NSW Premier Gladys Berejiklian has refuted claims the state government has not done everything it can to get federal funding for the Princes Highway.
Gilmore MP Ann Sudmalis told Fairfax for the Princes Highway to be considered as a road of importance and therefore be eligible for more significant federal funding the state government must apply to Infrastructure Australia and provide a business case.
It’s something Mrs Sudmalis claims the state government has not done.
“That’s not the case,” Mrs Berejiklian said.
“Don’t worry about the paperwork that’s all in tray. We have done the paperwork.
“The hard work has been done.
“We are a government that is leading the nation when it comes to infrastructure.”
Mrs Berejiklian spent three days in the Shoalhaven last week, much of it spent travelling on the Princes Highway, particularly in the southern Shoalhaven.
An area where the South Coast Register and other Fairfax newspapers have started the FIX IT NOW campaign, calling for much-needed upgrades of the highway south of the Jervis Bay Road turn-off.
“Certainly we would welcome funding from the federal government,” Mrs Berejiklian said.
“It’s on the record and Gareth and Shelley [Kiama MP Gareth Ward and South Coast MP Shelley Hancock] say it every day that the feds need to get involved.
“I hate to say this but we [the NSW Liberal Government] are leaving the other states and other governments for dead when it comes for infrastructure.
“We are spending more in four years than the federal government is spending in a decade.
“We are leading the nation and if it wasn’t for us you wouldn’t see the upgrades you are seeing with the Princes Highway - they wouldn’t have happened.”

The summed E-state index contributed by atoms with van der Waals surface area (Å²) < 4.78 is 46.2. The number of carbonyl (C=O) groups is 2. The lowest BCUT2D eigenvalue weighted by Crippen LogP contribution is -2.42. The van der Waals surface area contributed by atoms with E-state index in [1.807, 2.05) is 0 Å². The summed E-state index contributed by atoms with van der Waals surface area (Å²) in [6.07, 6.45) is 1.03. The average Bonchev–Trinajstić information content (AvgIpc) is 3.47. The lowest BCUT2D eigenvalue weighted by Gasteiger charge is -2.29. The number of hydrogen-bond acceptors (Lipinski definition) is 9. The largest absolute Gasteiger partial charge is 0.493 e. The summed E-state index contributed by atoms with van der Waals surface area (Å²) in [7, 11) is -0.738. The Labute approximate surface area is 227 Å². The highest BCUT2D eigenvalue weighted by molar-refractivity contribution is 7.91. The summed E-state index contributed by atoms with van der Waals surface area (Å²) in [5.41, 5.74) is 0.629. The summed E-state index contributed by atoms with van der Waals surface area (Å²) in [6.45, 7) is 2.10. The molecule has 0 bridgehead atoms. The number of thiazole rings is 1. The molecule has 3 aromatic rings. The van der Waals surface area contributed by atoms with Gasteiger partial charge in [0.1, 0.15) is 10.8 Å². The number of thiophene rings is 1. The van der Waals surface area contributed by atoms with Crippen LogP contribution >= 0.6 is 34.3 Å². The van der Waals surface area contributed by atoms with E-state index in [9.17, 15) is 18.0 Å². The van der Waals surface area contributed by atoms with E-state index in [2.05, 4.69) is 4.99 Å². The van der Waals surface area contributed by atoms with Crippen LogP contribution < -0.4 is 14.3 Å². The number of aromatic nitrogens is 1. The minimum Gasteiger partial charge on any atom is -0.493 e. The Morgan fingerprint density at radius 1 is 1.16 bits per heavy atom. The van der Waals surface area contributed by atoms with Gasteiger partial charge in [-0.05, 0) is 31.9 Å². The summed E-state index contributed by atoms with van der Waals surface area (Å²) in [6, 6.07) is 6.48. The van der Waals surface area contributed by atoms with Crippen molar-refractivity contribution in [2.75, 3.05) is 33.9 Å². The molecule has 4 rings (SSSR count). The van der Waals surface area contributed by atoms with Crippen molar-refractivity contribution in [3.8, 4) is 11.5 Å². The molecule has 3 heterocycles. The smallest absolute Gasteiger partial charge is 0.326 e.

The Premier, Mr Ward and Mrs Hancock also refuted claims the Labor government had done the planning for the Berry Bypass.
“When our Labor opponents were in government they refused and were unable to make these upgrades - we are getting on with the job,” Mrs Berejiklian said.
“Not for any other reason apart from the fact we want to see safety improved and reduced travel times and increased tourism to the area and you can’t do that unless you have that infrastructure.
“As a state government we are doing everything we can - to move as quickly as possible - whether it is the Berry Bypass, whether it’s the Burrill Lake bridge these are improvements which would not have happened had we not been in government.
“And there is much more to come.”
She said the state already had a number of projects under way but would, of course, welcome federal funding.
“We would like to see when the Pacific Highway is finished in 2020 to see that 80/20 funding obviously convert to the Princes Highway and we will fight for that,” she said.
“We’re a government that does what we need to do, I want to make that very clear. We work as hard as we can but obviously we could get things done more quickly if we had that 80/20 share. We would be able to do more even more quickly.
“One thing to note, while we are upgrading the Princes Highway we still need to make it function.
“So there is only certain stretches you can do at a particular time.
“We don’t want to close up shop and have the whole highway dysfunctional.
“So we have to be very careful as to which stretch we do when.
“As we finish one section we are announcing new sections and that will continue.”